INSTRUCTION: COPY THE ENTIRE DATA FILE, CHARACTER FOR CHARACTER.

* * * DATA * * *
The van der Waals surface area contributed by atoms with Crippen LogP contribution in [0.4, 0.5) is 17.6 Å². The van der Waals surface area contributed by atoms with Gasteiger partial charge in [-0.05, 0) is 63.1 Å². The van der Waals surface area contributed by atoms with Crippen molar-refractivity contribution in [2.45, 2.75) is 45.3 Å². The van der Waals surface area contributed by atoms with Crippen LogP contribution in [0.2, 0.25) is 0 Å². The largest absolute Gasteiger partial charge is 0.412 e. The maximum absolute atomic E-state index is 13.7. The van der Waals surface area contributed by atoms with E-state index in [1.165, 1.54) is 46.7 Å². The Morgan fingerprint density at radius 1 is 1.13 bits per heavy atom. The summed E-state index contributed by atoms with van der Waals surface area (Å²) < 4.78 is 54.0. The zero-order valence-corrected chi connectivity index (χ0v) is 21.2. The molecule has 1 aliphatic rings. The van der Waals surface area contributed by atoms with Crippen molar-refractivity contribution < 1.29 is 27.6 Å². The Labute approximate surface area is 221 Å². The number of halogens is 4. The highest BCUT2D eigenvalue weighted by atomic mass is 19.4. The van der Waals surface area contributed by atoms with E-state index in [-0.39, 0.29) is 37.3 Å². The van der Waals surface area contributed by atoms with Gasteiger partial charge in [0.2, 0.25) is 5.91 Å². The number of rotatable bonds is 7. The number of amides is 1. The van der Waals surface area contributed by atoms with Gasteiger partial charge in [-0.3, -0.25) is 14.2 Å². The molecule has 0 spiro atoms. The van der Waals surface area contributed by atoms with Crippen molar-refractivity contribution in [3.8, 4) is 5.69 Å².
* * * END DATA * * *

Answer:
The van der Waals surface area contributed by atoms with Crippen LogP contribution in [0.4, 0.5) is 17.6 Å². The van der Waals surface area contributed by atoms with Gasteiger partial charge in [-0.05, 0) is 63.1 Å². The van der Waals surface area contributed by atoms with Crippen molar-refractivity contribution in [2.45, 2.75) is 45.3 Å². The van der Waals surface area contributed by atoms with Crippen LogP contribution in [0.2, 0.25) is 0 Å². The largest absolute Gasteiger partial charge is 0.412 e. The maximum absolute atomic E-state index is 13.7. The van der Waals surface area contributed by atoms with E-state index in [1.165, 1.54) is 46.7 Å². The Morgan fingerprint density at radius 1 is 1.13 bits per heavy atom. The summed E-state index contributed by atoms with van der Waals surface area (Å²) < 4.78 is 54.0. The zero-order valence-corrected chi connectivity index (χ0v) is 21.2. The molecule has 1 aliphatic rings. The van der Waals surface area contributed by atoms with Crippen molar-refractivity contribution < 1.29 is 27.6 Å². The Labute approximate surface area is 221 Å². The number of halogens is 4. The highest BCUT2D eigenvalue weighted by atomic mass is 19.4. The van der Waals surface area contributed by atoms with E-state index in [-0.39, 0.29) is 37.3 Å². The van der Waals surface area contributed by atoms with Gasteiger partial charge in [0.2, 0.25) is 5.91 Å². The number of rotatable bonds is 7. The number of amides is 1. The van der Waals surface area contributed by atoms with Gasteiger partial charge in [-0.3, -0.25) is 14.2 Å². The molecule has 0 spiro atoms. The van der Waals surface area contributed by atoms with Crippen molar-refractivity contribution in [3.8, 4) is 5.69 Å².